Pimples, spots, lumps and bumps... we all get them from time to time. But do you notice persistent, rashy pimples around the mouth and nose? You may be suffering from Perioral Dermatitis.
Perioral (around the mouth) Dermatitis (inflammation of the skin) is very common amongst women aged 15-45 years, and is defined by an angry eruption of red papules (pimple like lumps) dry scaly skin and is isolated to the lower half of the face. It resembles a persistent rash and can be very tender to the touch.
The exact cause of Perioral Dermatitis (PD) is yet to be fully understood. However the following factors are indications of how this condition can start:
* Imbalance of intestinal flora/gut health/leaky gut
* Hormonal changes/oral contraception
* Fluorinated toothpaste use
* Topical steroids
* Nasal and oral steroids/sprays
* Cosmetics, sunscreens and artificial colour/fragrance
* Bacterial or fungal infection
Typically, Perioral Dermatitis has been treated in the past with oral antibiotics, topical steroids and even low dose isotretinoin (oral Vit A). While the effects of these are relatively fast, there are questions around potential long term effects on the skin and gut health.
An emergence of thinking has arisen where internal support has taken precedence over traditional medicines. The link between the gut and skin health is an incredibly fascinating and in depth topic which we are learning more about every day. In relation to PD, it proves to be a significant discovery.
Your gut is responsible for a large proportion of your immunity. The bacterial balance in your gut is roughly 80% good bacteria and 20% bad bacteria. There are many disruptors to this balance in our daily lives such as oral contraceptives, medications, antibiotics, and a high sugar diet. When the balance is off, inflammation is present - and can be presented on the skin as PD, acne or rosacea.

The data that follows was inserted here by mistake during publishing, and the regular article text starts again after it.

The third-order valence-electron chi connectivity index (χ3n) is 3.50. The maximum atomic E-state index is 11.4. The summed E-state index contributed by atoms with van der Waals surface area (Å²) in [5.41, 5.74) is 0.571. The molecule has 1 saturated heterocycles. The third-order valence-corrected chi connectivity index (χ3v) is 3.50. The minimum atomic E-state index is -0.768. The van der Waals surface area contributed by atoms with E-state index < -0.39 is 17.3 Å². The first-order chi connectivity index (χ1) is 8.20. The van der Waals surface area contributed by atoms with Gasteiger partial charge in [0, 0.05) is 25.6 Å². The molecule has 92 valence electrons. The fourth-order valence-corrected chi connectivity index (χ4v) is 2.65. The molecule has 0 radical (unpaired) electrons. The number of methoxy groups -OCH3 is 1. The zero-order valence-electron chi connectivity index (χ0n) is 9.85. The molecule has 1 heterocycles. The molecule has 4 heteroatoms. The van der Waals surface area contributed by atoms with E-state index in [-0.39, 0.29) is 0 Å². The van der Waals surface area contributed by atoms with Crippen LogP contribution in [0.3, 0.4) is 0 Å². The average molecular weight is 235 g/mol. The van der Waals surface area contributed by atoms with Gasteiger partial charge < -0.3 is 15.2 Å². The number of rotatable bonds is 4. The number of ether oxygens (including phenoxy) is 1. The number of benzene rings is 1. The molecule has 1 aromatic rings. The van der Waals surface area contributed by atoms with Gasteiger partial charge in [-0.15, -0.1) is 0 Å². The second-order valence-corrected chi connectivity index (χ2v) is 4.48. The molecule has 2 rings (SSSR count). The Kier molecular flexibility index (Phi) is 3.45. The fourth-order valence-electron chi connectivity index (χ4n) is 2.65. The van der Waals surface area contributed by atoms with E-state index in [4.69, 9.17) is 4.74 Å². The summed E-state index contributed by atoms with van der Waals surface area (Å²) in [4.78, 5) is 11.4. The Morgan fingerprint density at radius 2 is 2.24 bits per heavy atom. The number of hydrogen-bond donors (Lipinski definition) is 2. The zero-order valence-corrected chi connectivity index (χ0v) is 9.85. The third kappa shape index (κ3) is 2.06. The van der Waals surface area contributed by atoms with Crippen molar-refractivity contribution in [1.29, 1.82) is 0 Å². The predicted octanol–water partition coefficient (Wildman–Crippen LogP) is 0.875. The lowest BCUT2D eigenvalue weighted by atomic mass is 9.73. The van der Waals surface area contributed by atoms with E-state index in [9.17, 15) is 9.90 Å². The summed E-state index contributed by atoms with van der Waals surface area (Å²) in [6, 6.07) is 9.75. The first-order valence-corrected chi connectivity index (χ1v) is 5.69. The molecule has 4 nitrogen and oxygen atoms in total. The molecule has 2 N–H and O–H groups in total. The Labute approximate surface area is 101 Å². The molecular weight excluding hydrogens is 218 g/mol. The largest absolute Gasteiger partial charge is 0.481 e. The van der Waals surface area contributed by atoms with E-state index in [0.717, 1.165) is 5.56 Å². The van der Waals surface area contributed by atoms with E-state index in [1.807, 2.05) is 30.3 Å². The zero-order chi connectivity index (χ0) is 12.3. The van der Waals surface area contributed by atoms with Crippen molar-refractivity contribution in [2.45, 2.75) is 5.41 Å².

Gut health in relation to PD is a top priority - oral probiotics show an improvement in intestinal function, a reduction in inflammation and balance altered gut flora. Kombucha, kefir, sauerkraut and probiotic yoghurt are also good sources of probiotics. Avoiding sugar, processed foods, alcohol and caffeine is also highly recommended. Internal healing will be a big focus when treating PD.
Another consideration is the skins barrier function. Ultimately, the skins external barrier is seriously compromised when PD is active. External aggressors such as fragrance, colour, AHA/BHA, sodium laureth sulphate, soaps and heavy makeup will exacerbate the condition and should be avoided. Internal support for protecting the skins natural barrier function is essential - Omega 3 & 6 will help to repair the skins natural lipid bilayer and aid in healthy cell function.
In terms of prevention, using skin care products that are free of common skin irritants (fragrance, colour, SLS, petroleum, parabens) is advised. Good hygiene in relation to pillowcases/washcloths/makeup brushes, avoiding heavy cosmetics, and topical steroids is also recommended.
In conclusion, Perioral Dermatitis is a frustrating a persistent condition that requires diligence and commitment to treat via internal healing. While tempting to take the medical route to treat this condition, focussing on internal health will have a significant effect when given time.